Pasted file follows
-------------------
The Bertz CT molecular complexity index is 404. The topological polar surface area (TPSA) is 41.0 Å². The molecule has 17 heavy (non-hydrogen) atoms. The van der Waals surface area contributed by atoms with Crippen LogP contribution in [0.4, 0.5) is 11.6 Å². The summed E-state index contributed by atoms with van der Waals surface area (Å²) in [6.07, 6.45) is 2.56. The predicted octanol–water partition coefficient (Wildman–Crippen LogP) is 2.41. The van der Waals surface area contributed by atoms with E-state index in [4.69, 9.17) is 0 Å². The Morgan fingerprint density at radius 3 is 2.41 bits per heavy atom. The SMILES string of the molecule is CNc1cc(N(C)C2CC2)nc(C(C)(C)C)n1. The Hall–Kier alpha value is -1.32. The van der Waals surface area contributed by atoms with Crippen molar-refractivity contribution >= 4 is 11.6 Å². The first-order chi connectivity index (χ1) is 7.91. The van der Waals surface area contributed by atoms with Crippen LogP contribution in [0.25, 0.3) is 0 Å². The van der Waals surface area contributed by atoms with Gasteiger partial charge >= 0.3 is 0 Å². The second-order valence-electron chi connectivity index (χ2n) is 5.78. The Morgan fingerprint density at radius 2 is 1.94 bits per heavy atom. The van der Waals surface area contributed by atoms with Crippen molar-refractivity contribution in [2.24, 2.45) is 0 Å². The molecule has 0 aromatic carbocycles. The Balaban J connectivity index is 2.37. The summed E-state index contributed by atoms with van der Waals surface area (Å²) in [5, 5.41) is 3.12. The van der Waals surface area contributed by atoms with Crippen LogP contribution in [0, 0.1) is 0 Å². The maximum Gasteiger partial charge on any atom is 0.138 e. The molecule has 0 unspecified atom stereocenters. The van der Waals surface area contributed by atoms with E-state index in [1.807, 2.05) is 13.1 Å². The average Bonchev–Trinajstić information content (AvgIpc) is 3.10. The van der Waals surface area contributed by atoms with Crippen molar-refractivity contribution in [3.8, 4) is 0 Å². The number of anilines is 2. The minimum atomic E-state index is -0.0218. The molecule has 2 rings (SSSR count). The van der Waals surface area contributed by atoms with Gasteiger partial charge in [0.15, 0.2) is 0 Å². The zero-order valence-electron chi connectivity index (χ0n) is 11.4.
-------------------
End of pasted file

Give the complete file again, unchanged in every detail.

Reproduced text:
The Bertz CT molecular complexity index is 404. The topological polar surface area (TPSA) is 41.0 Å². The molecule has 17 heavy (non-hydrogen) atoms. The van der Waals surface area contributed by atoms with Crippen LogP contribution in [0.4, 0.5) is 11.6 Å². The summed E-state index contributed by atoms with van der Waals surface area (Å²) in [6.07, 6.45) is 2.56. The predicted octanol–water partition coefficient (Wildman–Crippen LogP) is 2.41. The van der Waals surface area contributed by atoms with E-state index in [4.69, 9.17) is 0 Å². The Morgan fingerprint density at radius 3 is 2.41 bits per heavy atom. The SMILES string of the molecule is CNc1cc(N(C)C2CC2)nc(C(C)(C)C)n1. The Hall–Kier alpha value is -1.32. The van der Waals surface area contributed by atoms with Crippen molar-refractivity contribution >= 4 is 11.6 Å². The first-order chi connectivity index (χ1) is 7.91. The van der Waals surface area contributed by atoms with Crippen LogP contribution in [0.25, 0.3) is 0 Å². The van der Waals surface area contributed by atoms with Gasteiger partial charge >= 0.3 is 0 Å². The second-order valence-electron chi connectivity index (χ2n) is 5.78. The Morgan fingerprint density at radius 2 is 1.94 bits per heavy atom. The van der Waals surface area contributed by atoms with Crippen molar-refractivity contribution in [2.24, 2.45) is 0 Å². The molecule has 0 aromatic carbocycles. The Balaban J connectivity index is 2.37. The summed E-state index contributed by atoms with van der Waals surface area (Å²) in [5, 5.41) is 3.12. The van der Waals surface area contributed by atoms with Crippen LogP contribution in [0, 0.1) is 0 Å². The maximum Gasteiger partial charge on any atom is 0.138 e. The molecule has 0 unspecified atom stereocenters. The van der Waals surface area contributed by atoms with E-state index in [1.807, 2.05) is 13.1 Å². The average Bonchev–Trinajstić information content (AvgIpc) is 3.10. The van der Waals surface area contributed by atoms with Crippen molar-refractivity contribution in [3.8, 4) is 0 Å². The number of anilines is 2. The minimum atomic E-state index is -0.0218. The molecule has 2 rings (SSSR count). The van der Waals surface area contributed by atoms with Gasteiger partial charge in [0.15, 0.2) is 0 Å². The zero-order valence-electron chi connectivity index (χ0n) is 11.4.